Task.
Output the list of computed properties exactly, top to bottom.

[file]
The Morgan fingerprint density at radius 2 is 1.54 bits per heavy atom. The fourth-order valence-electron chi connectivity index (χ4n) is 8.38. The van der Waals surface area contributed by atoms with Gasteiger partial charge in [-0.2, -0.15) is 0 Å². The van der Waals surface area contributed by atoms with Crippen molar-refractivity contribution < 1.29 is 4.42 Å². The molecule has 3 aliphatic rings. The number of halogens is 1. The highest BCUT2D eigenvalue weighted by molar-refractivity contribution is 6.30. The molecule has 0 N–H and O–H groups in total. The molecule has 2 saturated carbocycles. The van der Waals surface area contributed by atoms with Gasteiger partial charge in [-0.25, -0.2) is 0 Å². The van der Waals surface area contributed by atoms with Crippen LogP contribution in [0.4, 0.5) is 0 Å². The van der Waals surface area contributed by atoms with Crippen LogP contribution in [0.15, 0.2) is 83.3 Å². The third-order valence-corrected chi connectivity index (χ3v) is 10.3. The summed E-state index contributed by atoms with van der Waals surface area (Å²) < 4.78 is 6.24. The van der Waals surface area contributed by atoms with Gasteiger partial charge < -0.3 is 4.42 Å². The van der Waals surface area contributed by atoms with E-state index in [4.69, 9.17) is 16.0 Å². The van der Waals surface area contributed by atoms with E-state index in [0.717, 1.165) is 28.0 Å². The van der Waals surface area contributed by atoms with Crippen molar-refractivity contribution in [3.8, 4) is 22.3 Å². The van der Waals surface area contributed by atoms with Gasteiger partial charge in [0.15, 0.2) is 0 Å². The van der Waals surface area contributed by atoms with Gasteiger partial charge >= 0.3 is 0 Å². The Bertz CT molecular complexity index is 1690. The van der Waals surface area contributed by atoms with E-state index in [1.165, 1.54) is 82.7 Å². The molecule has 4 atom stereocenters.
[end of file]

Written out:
The Morgan fingerprint density at radius 2 is 1.54 bits per heavy atom. The fourth-order valence-electron chi connectivity index (χ4n) is 8.38. The van der Waals surface area contributed by atoms with Gasteiger partial charge in [-0.2, -0.15) is 0 Å². The van der Waals surface area contributed by atoms with Crippen molar-refractivity contribution < 1.29 is 4.42 Å². The molecule has 3 aliphatic rings. The number of halogens is 1. The highest BCUT2D eigenvalue weighted by molar-refractivity contribution is 6.30. The molecule has 0 N–H and O–H groups in total. The molecule has 2 saturated carbocycles. The van der Waals surface area contributed by atoms with Gasteiger partial charge in [-0.25, -0.2) is 0 Å². The van der Waals surface area contributed by atoms with Crippen LogP contribution in [0.4, 0.5) is 0 Å². The van der Waals surface area contributed by atoms with Crippen LogP contribution in [0.15, 0.2) is 83.3 Å². The third-order valence-corrected chi connectivity index (χ3v) is 10.3. The summed E-state index contributed by atoms with van der Waals surface area (Å²) < 4.78 is 6.24. The van der Waals surface area contributed by atoms with Gasteiger partial charge < -0.3 is 4.42 Å². The van der Waals surface area contributed by atoms with E-state index in [4.69, 9.17) is 16.0 Å². The van der Waals surface area contributed by atoms with E-state index in [0.717, 1.165) is 28.0 Å². The van der Waals surface area contributed by atoms with Crippen molar-refractivity contribution in [3.8, 4) is 22.3 Å². The van der Waals surface area contributed by atoms with Gasteiger partial charge in [0.15, 0.2) is 0 Å². The van der Waals surface area contributed by atoms with Gasteiger partial charge >= 0.3 is 0 Å². The Bertz CT molecular complexity index is 1690. The van der Waals surface area contributed by atoms with E-state index in [1.165, 1.54) is 82.7 Å². The molecule has 4 atom stereocenters.